Oh Ubaldo, what’s happened to you? What went so wrong this season that you’re 9-15 with an ERA creeping its way towards 6? How did we get to this point? Well, 4.7 walks per 9 innings and hasn’t helped any. In fact, that’s probably been the biggest problem for Jimenez all season long. We’ve documented it time and time again in every preview we’ve had, but as long as Jimenez continues to struggle in terms of finding the strike zone, he’ll continue to be an ineffective pitcher. He gets himself into too many jams of his own doing. If he plans on returning to the form that made him such a valuable commodity two seasons ago, Jimenez needs to start limiting the walks.
As for Harrison, what else can you say other than he’s been great for the Rangers in 2012? Of course it helps to take the mound every fifth day knowing the best offense in baseball has your back. He doesn’t have to be perfect. He can go out to the mound, relax and make his pitches. If he makes a mistake chances are his teammates will pick him up. He pitches more to contact, 5.5 K’s per 9 innings, but has limited himself to only 2 walks per 9 innings pitched. Simply put, he’s a solid pitcher.
Jeanmar Gomez came into the 2012 season expected to be the anchor of the Tribe’s rotation as the fifth starter. Things started off pretty well, but then took a turn for the worst. He eventually lost his job, was demoted back to Triple-A, and finally got called back up once the season was lost. Since Gomez’s return he’s 1-0 in three appearances (two starts) but has posted an ERA of 6.52 in just 9.2 innings of work. It’s a bit deceiving trying to figure out how he’s been so bad. Maybe it’s just bad luck, or maybe it’s the two long balls and five walks.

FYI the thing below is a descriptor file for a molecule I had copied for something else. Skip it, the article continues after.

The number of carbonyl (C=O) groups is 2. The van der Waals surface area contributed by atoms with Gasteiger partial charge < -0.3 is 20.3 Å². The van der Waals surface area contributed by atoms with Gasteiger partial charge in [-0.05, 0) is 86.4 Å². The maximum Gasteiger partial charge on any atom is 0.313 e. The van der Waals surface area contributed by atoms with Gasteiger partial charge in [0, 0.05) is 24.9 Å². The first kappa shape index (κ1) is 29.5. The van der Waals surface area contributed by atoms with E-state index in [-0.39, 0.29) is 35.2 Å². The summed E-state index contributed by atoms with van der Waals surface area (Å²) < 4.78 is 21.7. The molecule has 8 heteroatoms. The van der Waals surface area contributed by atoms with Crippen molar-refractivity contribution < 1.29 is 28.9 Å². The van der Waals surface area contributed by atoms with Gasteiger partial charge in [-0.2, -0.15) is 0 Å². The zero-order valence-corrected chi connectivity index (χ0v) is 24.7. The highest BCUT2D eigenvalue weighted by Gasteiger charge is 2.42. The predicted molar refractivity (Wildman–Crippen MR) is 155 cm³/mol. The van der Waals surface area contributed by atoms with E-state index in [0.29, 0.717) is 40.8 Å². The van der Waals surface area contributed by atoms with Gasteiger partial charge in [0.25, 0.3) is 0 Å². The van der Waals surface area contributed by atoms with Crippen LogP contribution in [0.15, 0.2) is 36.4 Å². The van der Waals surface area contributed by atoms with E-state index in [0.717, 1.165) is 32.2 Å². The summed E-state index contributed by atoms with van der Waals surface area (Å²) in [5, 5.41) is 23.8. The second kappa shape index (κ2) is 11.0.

Meanwhile, Ryan Dempster was the Rangers’ big pitching acquisition at the trade deadline and while his record with them is 5-1, he hasn’t been the same pitcher that he was with the Cubs. It’s further proof that going from the National League to the American League as a pitcher is easier said than done. With the Cubs, Dempster had one of the lowest ERA’s in baseball, 2.25. With the Rangers his ERA has been 4.36 in seven starts. The addition of the DH to the opposition’s lineups combined with the change of scenery from the more pitcher-friendly Wrigley Field to the band box of the Ballpark in Arlington has been a shock to the system. But, like with Harrison, Dempster doesn’t need to be perfect, because the Rangers offense can cover up each and every mistake he makes.
For a lengthy stretch of the mid-part of the season, Zach McAllister was the Indians’ most consistent pitcher. Well, the shine appears to have worn off. Over his last three starts, McAllister is 0-3 with a 10.22 ERA in only 12.1 innings of work. The biggest problem has been an inability to keep the ball inside the stadium. McAllister has given up a whopping six home runs in his previous three starts. He’s been getting shelled. To make matters worse, one of those starts came against these same Rangers. In that start he allowed seven runs over 5.0 innings of work. Needless to say, this could get ugly if McAllister can’t regain his mojo.
The Rangers will counter with Derek Holland. In his fourth season in the Majors, he has quickly established himself as a frontline starter and the ace of the Rangers staff. He also does one hell of an Arnold Schwarzenegger impersonation. What else could you really as for when it comes to a young and talented left-handed pitcher? He comes into this series red hot with a record of 4-1 and a 2.89 ERA over his previous four starts. Add in the fact that he’s left handed and the Indians’ continued struggles with left handed pitching and this doesn’t bode well for the Tribe.